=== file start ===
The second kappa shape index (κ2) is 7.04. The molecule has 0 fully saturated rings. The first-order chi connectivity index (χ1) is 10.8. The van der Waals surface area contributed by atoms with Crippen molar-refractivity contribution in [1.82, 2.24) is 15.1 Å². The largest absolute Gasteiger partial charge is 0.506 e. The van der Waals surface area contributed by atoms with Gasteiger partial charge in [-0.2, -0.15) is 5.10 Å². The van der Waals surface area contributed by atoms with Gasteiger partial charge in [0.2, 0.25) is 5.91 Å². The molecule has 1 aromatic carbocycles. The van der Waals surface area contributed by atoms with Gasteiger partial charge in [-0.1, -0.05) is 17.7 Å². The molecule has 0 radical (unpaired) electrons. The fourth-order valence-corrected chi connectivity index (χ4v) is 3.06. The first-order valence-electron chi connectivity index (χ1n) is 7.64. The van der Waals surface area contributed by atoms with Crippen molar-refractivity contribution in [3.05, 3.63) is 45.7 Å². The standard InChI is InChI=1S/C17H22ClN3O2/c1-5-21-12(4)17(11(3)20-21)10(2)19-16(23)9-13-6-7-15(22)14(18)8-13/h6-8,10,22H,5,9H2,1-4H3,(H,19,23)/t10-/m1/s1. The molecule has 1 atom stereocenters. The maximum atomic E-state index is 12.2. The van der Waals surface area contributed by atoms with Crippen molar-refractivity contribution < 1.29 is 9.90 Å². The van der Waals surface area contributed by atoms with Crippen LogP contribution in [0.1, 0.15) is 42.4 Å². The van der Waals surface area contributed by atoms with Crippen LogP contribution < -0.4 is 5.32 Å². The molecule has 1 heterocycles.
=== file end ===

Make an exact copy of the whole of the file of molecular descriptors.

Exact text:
The second kappa shape index (κ2) is 7.04. The molecule has 0 fully saturated rings. The first-order chi connectivity index (χ1) is 10.8. The van der Waals surface area contributed by atoms with Crippen molar-refractivity contribution in [1.82, 2.24) is 15.1 Å². The largest absolute Gasteiger partial charge is 0.506 e. The van der Waals surface area contributed by atoms with Gasteiger partial charge in [-0.2, -0.15) is 5.10 Å². The van der Waals surface area contributed by atoms with Gasteiger partial charge in [0.2, 0.25) is 5.91 Å². The molecule has 1 aromatic carbocycles. The van der Waals surface area contributed by atoms with Gasteiger partial charge in [-0.1, -0.05) is 17.7 Å². The molecule has 0 radical (unpaired) electrons. The fourth-order valence-corrected chi connectivity index (χ4v) is 3.06. The first-order valence-electron chi connectivity index (χ1n) is 7.64. The van der Waals surface area contributed by atoms with Crippen molar-refractivity contribution in [3.05, 3.63) is 45.7 Å². The standard InChI is InChI=1S/C17H22ClN3O2/c1-5-21-12(4)17(11(3)20-21)10(2)19-16(23)9-13-6-7-15(22)14(18)8-13/h6-8,10,22H,5,9H2,1-4H3,(H,19,23)/t10-/m1/s1. The molecule has 1 atom stereocenters. The maximum atomic E-state index is 12.2. The van der Waals surface area contributed by atoms with Crippen molar-refractivity contribution < 1.29 is 9.90 Å². The van der Waals surface area contributed by atoms with Crippen LogP contribution in [0.1, 0.15) is 42.4 Å². The van der Waals surface area contributed by atoms with Crippen LogP contribution < -0.4 is 5.32 Å². The molecule has 1 heterocycles.